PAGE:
Predicting Disruption

Predicting Disruption

Disruption is the buzzword of our times.  It is being powered by forward-thinking entrepreneurs who have the vision and tenacity to make their dreams come true.  They are seeing opportunities in new technology to revolutionise industry business practices and launch new ventures that simply would not have previously been possible.

The rest of us are sitting back and watching, wondering why we never thought of the idea first.  Many of us are taking advantage of these new disruptive businesses, summoning an Uber or staying at an Airbnb property.  A few of us are suffering, closing down our minicab firms, shutting our hotel’s doors.

The big question is, can you predict disruption?  Can you jump on the latest disruption bandwagon or take steps to manoeuvre your business so that it does not become yet another casualty in a fast-paced world?

To some extent, I think it is possible to see disruption coming.  It is most often driven by the introduction of new technology; so if we know what technology is around the corner and think about how it might be applied then we are in the prediction game.

I remember addressing a meeting of 70 ABTA travel agents.  This was in the early days of the online era when the worldwide web was a new phenomenon that many had not seen.  It seemed clear to me that this new electronic trading market place would allow everyone to compete for everyone else’s customers.  The traditional geographic barriers that protect local businesses would be broken down.

If businesses sold a product such as travel that is purely information at the point of sale, then customers would be attracted towards shopping online.  The marketplace would polarise.  There would be very large, efficient businesses, succeeding on economies of scale, spanning the globe.  Equally there would be small, specialist businesses, real experts in their product areas, also attracting customers from around the world who appreciated talking to experts who really know their stuff.

I put this scenario to the meeting and asked for a show of hands.  “Who thinks that they could reengineer their businesses to become product specialists rather than general agents?”  Only two people put up their hands.  I wonder how many of the other 68 are still in business?

During those early online days, we saw easyJet launch.  We saw the OTAs in the US bring their business models to Europe.  We saw the foundation of new online companies such as and ebookers.  The large tour operators and airlines started reducing agency commission as they saw b2c online sales slowly gathering pace.  This was a time of serious disruption.  It was predictable, though.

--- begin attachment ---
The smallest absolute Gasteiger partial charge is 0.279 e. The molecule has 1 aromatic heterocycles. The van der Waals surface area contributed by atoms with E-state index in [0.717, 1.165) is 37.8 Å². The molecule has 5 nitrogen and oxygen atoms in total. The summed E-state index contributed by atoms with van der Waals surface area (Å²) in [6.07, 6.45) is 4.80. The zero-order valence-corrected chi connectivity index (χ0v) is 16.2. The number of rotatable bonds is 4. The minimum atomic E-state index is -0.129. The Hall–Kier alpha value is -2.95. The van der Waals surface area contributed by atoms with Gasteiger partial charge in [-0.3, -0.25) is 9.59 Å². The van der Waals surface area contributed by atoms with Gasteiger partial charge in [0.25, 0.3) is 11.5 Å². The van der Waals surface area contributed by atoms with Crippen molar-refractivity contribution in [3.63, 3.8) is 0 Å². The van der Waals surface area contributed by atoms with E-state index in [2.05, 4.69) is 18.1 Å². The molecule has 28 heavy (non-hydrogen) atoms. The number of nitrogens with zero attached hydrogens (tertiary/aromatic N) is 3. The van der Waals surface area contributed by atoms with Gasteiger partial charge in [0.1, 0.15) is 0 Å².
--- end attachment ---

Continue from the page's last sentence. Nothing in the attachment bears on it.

As online connectivity and social media have grown-up, consumer power has increased, powering businesses such as TripAdvisor.  More recently, the continued roll-out of ever-smarter, smart phones has allowed ventures such as HotelTonight and Uber to launch.  Disruptors have built businesses around the sharing economy – Airbnb and BlaBlaCar to name just two.

That’s the story so far.  What of the future?  If we can get a good handle on the new technologies that are around the corner, could we predict what disruption is coming next?

Firstly, I see a pause in the pace of disruption.  We are still in the online era.  We are in the mobile computing era.  We are at the point of reaching the age of all-pervasive connectivity.  This is not new.  Disruptors have already been taking advantage of the opportunities; so I think we will see less trail-blazing activity with progress being more evolutionary than revolutionary.

In the medium term, I see several technologies on the horizon.

Firstly, there is the ever-increasing computing power which forms the bedrock of artificial intelligence.  Simple travel itineraries can already by handled by the existing level of computing power.  This has led to fully automated single product bookings – flights, hotel stays, etc – and today’s computing power also handles straight forward dynamic packaging.  Beyond this, the first, more complex itinerary-building businesses such as Inspirock have recently launched.